He was my personal heckler.
By Christine Schoenwald
Written on Oct 08, 2023
Photo: Mix and Match Studio, Dean Drobot | Canva
“Yeah, that’s a joke,” my boyfriend Stefan said.
“I know it’s a joke, that’s why I said it,” I responded, trying not to get frustrated.
I was a comedian who relied on her humor to get through life — the last thing I wanted from my boyfriend was confirmation that I’d told a joke.
And yet, “Yep,” was the extent of Stefan’s response when I did or said anything funny, or attempted to.
What I wanted to hear was big belly laughs, huge guffaws, or honest laughs, but I got none of that. I didn’t get any compliments on my turn of phrase or admiration for the set-up and punch line of the joke.
Nothing, nada, not even the low-energy, “Good one.”
Maybe it wouldn’t have hurt so much if he was an expert comic or was known for his brilliant sense of humor, but that wasn’t the case.
Stefan was quirky with a genius IQ and a sense of humor that relied heavily on Monty Python quotes and bodily functions.
He was my harshest comedy-critic even if that wasn’t his intention.
When I confronted him about his lack of support, he was shocked.
“I’m only trying to make you stronger,” he said.
Stronger? How does that work?
Did Stefan think I’d never have a joke land, so I should get used to the stony silence that accompanies a failed joke, or did he want me to get a tougher skin, so when the inevitable hecklers jeered at me, I’d be able to handle it?
Well, the joke was on him. I was taught a long time ago, that the best way to diffuse a heckler is to listen to them and try to figure out what it is they really wanted. Were they too hot or cold? Had they just been dumped by their date?
The question was what did Stefan want?
I tried to be honest with him.
“Your unenthusiastic response to my jokes isn’t making me stronger — it’s hurting my feelings,” I said, hoping he’d change his attitude. But he didn’t get how hurtful he was being by not even cracking a smile, and how every non-laugh was a silent criticism and a jab in my heart.
I was naturally funny and had always made my friends and family laugh, but with Stefan it was crickets.
Was I being extra sensitive to his refusal to laugh?
I was supportive of his odd hobbies like watching recorded car racing on repeat and drinking imported beers in our non-operational car forever parked in space 23.
I couldn’t help but think back to Jerod, the guy I’d left for Stefan. He thought I was funny and strong. He even competed against me in our department’s stand-up comedy competition which we both won. Jerod never thought I’d go for Stefan because of his off-beat sense of humor and the way he constantly spoke in a fake British accent.
Stefan had blonde spikey hair, Greek God facial bone structure, and round John Lennon glasses. He usually wore a vintage bowling shirt, 501 jeans, and high-top sneakers.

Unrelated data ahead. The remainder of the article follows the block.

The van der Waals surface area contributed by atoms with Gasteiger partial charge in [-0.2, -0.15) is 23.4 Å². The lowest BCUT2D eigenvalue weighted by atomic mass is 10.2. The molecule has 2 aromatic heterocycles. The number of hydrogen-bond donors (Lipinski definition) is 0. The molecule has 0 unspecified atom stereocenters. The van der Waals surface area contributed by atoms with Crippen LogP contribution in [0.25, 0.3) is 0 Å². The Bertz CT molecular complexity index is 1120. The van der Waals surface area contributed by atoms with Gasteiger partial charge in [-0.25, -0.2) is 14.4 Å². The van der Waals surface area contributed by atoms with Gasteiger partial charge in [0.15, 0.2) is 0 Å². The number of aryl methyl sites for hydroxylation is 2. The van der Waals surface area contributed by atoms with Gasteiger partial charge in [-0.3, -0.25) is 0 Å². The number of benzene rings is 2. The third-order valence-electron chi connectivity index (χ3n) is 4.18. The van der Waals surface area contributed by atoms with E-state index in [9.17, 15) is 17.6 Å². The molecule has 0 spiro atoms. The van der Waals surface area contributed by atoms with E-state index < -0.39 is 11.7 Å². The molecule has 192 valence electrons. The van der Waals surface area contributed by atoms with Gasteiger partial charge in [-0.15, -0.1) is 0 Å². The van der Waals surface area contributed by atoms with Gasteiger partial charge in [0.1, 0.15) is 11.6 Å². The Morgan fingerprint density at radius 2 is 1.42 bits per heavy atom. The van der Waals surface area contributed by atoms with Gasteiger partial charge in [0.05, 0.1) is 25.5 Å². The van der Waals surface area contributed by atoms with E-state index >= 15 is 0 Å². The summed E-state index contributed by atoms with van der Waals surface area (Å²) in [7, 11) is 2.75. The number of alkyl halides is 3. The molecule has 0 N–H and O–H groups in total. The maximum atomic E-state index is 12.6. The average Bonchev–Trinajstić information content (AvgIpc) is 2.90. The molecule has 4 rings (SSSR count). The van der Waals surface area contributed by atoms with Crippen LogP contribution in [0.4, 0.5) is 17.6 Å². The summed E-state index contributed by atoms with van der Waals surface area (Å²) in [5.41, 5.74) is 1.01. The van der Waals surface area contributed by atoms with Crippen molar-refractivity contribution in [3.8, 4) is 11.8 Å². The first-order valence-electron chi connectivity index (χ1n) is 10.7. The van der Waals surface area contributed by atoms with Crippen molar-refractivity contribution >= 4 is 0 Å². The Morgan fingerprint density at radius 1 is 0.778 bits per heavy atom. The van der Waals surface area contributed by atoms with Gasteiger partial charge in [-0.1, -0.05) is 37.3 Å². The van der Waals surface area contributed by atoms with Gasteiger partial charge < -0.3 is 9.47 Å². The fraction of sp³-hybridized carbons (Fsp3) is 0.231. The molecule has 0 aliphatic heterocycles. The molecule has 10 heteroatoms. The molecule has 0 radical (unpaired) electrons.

“You’re cute but you have a silly personality,” I said when I met him, and it was true — he was extremely good-looking in a punk bowler kind of way. I wasn’t attracted to him because we shared inside jokes or had lots in common but for his retro/punk vibe. It would take me over four years to work out that’s not enough to build a relationship.
When Stefan and I went to comedy shows or funny movies, he had no trouble laughing at the stupidest, low-brow humor. He laughed so hard that often the action had progressed, and he was still stuck on the gross toilet bit that happened minutes before.
So, I tried harder to impress Stefan.
I was a prop comic using items around the house, and I developed my already strong sarcasm, and use of wordplay, but he stayed unenthused. Maybe if I’d channeled my inner John Cleese or Eric Idle, I could have gotten him to laugh, but I wasn’t a Monty Python fan and the words felt awkward and unfunny.
Humor isn’t simple. You have to have a certain amount of intelligence and perception to be able to find it and use it. Behind every joke is a little bit of anger and truth.
Laughing can be a stress reliever for both the funny person and the person listening and reacting to the funny.
When you’re a comedian, you have to identify your audience and play to them. But I could never figure out what it took to make Stefan let go and laugh.
In the end, my inability to make him laugh and his refusal to was one of the reasons we broke up.
Now, my longtime boyfriend laughs when I’m funny, even at my silliest puns, and my unintentional physical humor. And when he’s funny, I don’t hold back — I laugh.
Neither of us is miserly with our laughter, holding onto it as if it’s gold, and that’s probably why this relationship has lasted about ten times as long as the one I had with Mr. Impossible-to-Laugh.
I may not be stronger, but I’m a lot happier.
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Christine Schoenwald is a writer, performer, and frequent contributor to YourTango. She’s had articles featured in The Los Angeles Times, Salon, Bustle, Medium, Huffington Post, Business Insider, and Woman’s Day, among many others.
This article was originally published at Medium. Reprinted with permission from the author.